South St. Louis is a contested terrain, subject to socioeconomic fluctuations, shifts in economic identity, and continual infrastructural challenges; the dwindling capacity of urban hydrologic systems, additionally fraught with an obsolete and potentially dangerous combined sewage overflow (CSO) and stormwater system, is of critical importance. Understanding the conflict between human and nonhuman actants within the context of the watershed enables the creation of a new urban form – one that supports both cultural and ecological needs within the South Arsenal CSO territory. Using the proposed Northside / Southside (NS/SS) Metrolink expansion as a provocation, Karst Urbanism envisages an expanded role for infrastructure, one in which projects are designed to solve a myriad of economic, ecological, and social challenges within the communities they are deployed.
The new light rail alignment is a 17-mile, $1.3 billion infrastructure project connecting underserved communities in north and south St. Louis with the existing economic, academic, and cultural opportunities along the city’s east/west central corridor. This investment in transportation infrastructure provides a unique opportunity to reimagine Jefferson Avenue – a physical and political boundary between Benton Park and Benton Park West. As the middle class has migrated south from the central corridor, the slow “revitalization” of the area has resulted in economic hardship for St. Louisan’s forced to relocate further south This community dissolution is paralleled in the terrain, which is comprised of a karst formation punctured by sinkholes and underground cave formations which have increased flooding risk within the region.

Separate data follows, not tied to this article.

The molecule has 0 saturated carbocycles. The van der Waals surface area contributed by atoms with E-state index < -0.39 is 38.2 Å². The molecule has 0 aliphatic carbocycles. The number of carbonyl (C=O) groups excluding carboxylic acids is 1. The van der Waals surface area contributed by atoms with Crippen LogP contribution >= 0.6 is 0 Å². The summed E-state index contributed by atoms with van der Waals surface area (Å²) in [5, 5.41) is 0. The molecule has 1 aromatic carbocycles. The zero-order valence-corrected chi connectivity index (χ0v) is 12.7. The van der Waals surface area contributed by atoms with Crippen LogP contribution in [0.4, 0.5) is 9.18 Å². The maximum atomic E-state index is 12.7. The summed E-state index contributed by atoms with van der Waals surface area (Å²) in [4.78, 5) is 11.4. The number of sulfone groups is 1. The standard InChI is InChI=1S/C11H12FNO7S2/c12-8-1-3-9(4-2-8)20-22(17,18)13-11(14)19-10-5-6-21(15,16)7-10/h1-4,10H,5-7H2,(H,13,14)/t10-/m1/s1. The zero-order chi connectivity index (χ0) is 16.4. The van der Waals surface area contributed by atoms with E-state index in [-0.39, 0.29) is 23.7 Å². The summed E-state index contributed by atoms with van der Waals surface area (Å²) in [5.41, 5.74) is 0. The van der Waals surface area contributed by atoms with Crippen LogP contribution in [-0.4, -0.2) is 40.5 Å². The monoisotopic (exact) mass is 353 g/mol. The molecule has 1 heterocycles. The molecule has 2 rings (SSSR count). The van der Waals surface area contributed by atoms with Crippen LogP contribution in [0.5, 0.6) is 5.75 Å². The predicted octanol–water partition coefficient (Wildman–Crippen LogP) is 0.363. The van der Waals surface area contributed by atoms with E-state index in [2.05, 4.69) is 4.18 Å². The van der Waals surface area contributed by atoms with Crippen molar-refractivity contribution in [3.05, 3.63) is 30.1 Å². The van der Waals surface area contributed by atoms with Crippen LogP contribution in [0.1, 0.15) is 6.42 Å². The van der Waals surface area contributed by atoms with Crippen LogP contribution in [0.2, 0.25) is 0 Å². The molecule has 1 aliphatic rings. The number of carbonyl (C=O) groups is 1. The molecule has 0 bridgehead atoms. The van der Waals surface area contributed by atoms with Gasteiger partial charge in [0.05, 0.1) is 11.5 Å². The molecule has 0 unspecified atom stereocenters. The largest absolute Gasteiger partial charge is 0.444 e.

Today, neighborhoods along Jefferson are increasingly subjected to economic investment including small-scale development, making it one of the few adjacencies along the proposed Metrolink light rail corridor currently experiencing economic pressure for development. With the completion of the N/S line, further pressure is expected to result in increased density, in particular along Jefferson Avenue where access to public transit will be most readily available. This design provides infill housing to meet increased market-driven demand while supporting socioeconomic and racial diversity. Further building on the local economies of Cherokee Street, productive landscape infrastructures are an organizing theme enabling the production of enough food to support an estimated 60,000 inhabitants, stormwater management capable of managing 100% of stormwater within the CSO-shed, and adequate space for micro-production facilities such as breweries and bakeries – a growing economic opportunity in the region.